The Open Government Partnership (OGP) provides an opportunity for government and civil society reformers to make governments more transparent, participatory, and accountable. Working together, government and civil society in 78 countries and 76 local jurisdictions co-create action plans with concrete commitments across a variety of sectors. This page summarizes findings – by policy area – from the 16 action plans submitted by OGP members between January 1, 2020 and February 28, 2021.1 The data and full action plan texts are publicly available online (see “About the Data”). 2020 commitments have not yet been reviewed by OGP’s Independent Reporting Mechanism (IRM), meaning any references to these commitments should not be viewed as an evaluation of their quality or ambition.2
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Nearly half of 2020 action plans include commitments related to COVID-19 response and relief.
OGP launched the Open Response + Open Recovery campaign in 2020 to emphasize the importance of open government values in creating a strong pandemic response. In 2020, seven of the 16 OGP members made ten pandemic-related commitments. Half of these commitments were made by African members. Several members, like Liberia and Romania, committed to publishing open health data regarding COVID-19, including information on case numbers, health supplies, and treatments. Other members, including Indonesia and Kenya, focused on transparency of pandemic response budgets and COVID-19 emergency procurement. Members also committed to improve collaboration with citizens. Colombia is strengthening public monitoring of pandemic-related projects and the Czech Republic is creating a new public participation methodology, which includes rules for communication during emergency situations.
Over 40 percent of OGP countries are currently implementing beneficial ownership commitments, the highest rate since OGP was established in 2011.
Beneficial ownership transparency is an effective way to combat illicit financial flows by revealing who ultimately controls or profits from companies. In 2020, seven OGP members made eight beneficial ownership commitments. While Albania made its first beneficial ownership commitment in 2020, several members are building on past reforms, including Indonesia, Kenya, Liberia, and Ukraine. For example, Liberia is working to make their existing register open for public scrutiny. Altogether, 32 OGP members have now made at least one beneficial ownership commitment. Eight of the 16 members with 2020 plans have now started implementing beneficial ownership transparency. Four of the eight commitments this year were made by African members, including Kenya and Liberia. South Africa is also developing a course of action on how to carry forward their previous beneficial ownership commitment under the new administration.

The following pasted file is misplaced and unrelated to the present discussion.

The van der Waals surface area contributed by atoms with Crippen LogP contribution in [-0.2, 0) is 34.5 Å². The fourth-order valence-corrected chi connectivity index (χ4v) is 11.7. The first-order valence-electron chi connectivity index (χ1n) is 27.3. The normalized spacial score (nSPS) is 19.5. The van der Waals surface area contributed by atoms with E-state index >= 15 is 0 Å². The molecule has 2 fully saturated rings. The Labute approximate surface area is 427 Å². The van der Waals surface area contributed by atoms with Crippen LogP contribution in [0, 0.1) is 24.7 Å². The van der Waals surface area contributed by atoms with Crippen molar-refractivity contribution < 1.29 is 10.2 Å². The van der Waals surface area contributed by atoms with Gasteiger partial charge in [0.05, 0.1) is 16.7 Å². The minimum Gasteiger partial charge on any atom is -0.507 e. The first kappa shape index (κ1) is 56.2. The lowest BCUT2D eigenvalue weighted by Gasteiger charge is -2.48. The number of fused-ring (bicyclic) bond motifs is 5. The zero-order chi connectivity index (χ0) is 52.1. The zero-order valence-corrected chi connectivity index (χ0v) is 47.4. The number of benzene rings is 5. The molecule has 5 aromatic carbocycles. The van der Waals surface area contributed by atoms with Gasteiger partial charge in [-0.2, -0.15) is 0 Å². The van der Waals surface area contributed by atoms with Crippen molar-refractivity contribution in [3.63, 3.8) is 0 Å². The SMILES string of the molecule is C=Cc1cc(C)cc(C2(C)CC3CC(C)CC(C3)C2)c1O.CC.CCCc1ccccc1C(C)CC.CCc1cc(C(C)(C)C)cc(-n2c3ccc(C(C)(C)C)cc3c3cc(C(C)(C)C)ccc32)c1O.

60 percent of OGP members are currently implementing commitments related to justice, the highest rate since OGP was established in 2011.
An open, fair, and efficient justice system is essential in allowing citizens to protect their rights and seek redress and remedy for grievances. In 2020, 11 of 16 OGP members made 21 justice commitments. Over a quarter of Indonesia’s 2020 commitments were related to justice, including their commitments to increase accessibility for persons with disabilities in the judicial process and expand capacity of legal aid services. Five commitments are being implemented primarily by judiciaries, such as Kenya’s commitment to increase access to justice through Alternative Justice Systems and Chile’s commitment to increase understanding of legal language and procedures of the judiciary.
More members are currently implementing commitments related to gender or inclusion than at any point since OGP was established in 2011.
Ensuring that marginalized groups have a voice to hold their governments to account is critical to promoting political equality – whether that is based on gender, sexuality, ethnicity, or other status. 12 OGP members made 39 commitments related to inclusion in their 2020 action plans. Of these, 17 commitments are focused on gender specifically, including Indonesia’s plan to create a digital platform for female health services and Côte d’Ivoire’s commitment to add a budget line for contraceptive products in hopes of reducing maternal deaths. Nearly half of 2020 inclusion commitments were made in Europe, such as Serbia’s commitment to create a reporting system for violence against children and Ukraine’s plan to improve digital accessibility for persons with disabilities. 40 percent of gender-related inclusion commitments were made in Africa, a notable increase from past years.